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'Technical Issue' Cited For False Commuter Rail Service Alerts

In this 2015 file photo, passengers wait at a commuter rail station in Framingham. (Bill Sikes/AP)
In this 2015 file photo, passengers wait at a commuter rail station in Framingham. (Bill Sikes/AP)
This article is more than 5 years old.

Spokesmen for the MBTA and the company that runs its commuter rail services say an erroneous alert that warned commuters that service "was delayed until further notice" appears to be the result of a "technical issue."

The T sent a notice out minutes later Wednesday morning telling commuters to disregard the alert.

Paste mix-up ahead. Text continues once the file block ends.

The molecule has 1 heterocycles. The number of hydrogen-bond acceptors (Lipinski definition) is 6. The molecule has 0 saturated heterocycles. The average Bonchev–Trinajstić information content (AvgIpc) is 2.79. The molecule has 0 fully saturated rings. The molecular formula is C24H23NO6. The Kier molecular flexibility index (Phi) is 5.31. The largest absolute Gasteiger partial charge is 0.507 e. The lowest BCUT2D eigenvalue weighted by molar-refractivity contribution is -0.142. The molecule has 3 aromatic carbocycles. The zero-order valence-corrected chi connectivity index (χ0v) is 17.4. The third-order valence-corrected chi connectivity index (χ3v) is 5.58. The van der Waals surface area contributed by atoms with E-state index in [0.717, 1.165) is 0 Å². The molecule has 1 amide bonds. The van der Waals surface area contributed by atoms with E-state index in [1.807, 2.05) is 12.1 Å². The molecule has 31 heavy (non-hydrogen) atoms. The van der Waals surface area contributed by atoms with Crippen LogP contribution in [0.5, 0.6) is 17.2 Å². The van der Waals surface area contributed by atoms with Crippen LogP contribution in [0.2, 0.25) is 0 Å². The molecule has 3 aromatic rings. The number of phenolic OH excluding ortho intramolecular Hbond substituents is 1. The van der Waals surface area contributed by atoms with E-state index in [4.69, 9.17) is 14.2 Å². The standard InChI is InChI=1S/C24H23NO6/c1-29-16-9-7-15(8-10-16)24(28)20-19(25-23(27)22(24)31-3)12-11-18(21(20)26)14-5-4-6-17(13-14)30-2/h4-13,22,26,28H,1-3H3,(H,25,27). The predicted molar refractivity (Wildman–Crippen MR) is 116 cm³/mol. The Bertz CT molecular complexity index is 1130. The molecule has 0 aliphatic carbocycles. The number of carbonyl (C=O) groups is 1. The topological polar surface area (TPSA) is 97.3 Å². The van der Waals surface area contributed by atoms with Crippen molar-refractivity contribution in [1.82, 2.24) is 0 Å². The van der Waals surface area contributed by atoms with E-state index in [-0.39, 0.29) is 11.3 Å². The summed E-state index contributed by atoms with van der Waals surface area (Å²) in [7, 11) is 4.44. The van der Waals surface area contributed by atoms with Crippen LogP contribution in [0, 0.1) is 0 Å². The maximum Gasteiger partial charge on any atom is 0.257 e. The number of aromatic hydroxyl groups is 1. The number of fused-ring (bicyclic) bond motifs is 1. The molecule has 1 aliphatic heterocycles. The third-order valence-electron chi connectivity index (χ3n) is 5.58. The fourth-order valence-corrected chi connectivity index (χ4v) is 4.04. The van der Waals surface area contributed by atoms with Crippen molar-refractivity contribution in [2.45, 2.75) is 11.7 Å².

Mac Daniel, a spokesman for Keolis Commuter Services, at first said the false alert that went out at about 5:30 a.m. was "possibly a hack," but later said that appeared unlikely.

Daniel says the false alert applied to commuter rail lines out of South Station, which are running at about 62 percent of a normal weekday schedule as the system continues recover from a series of snowstorms that crippled the Boston area's public transit system.

Throughout the week, the commuter rail is operating on a "modified weekday schedule." The T has said the commuter rail "is expected to have delays and cancellations due to switch and signal issues and mechanical issues with locomotives."

A week ago, Gov. Charlie Baker said he was tired of commuter rail "excuses" and insisted Keolis improve its service and keep customers better informed.

With reporting by The Associated Press and the WBUR Newsroom. A look at some of the erroneous alerts:

This article was originally published on February 25, 2015.

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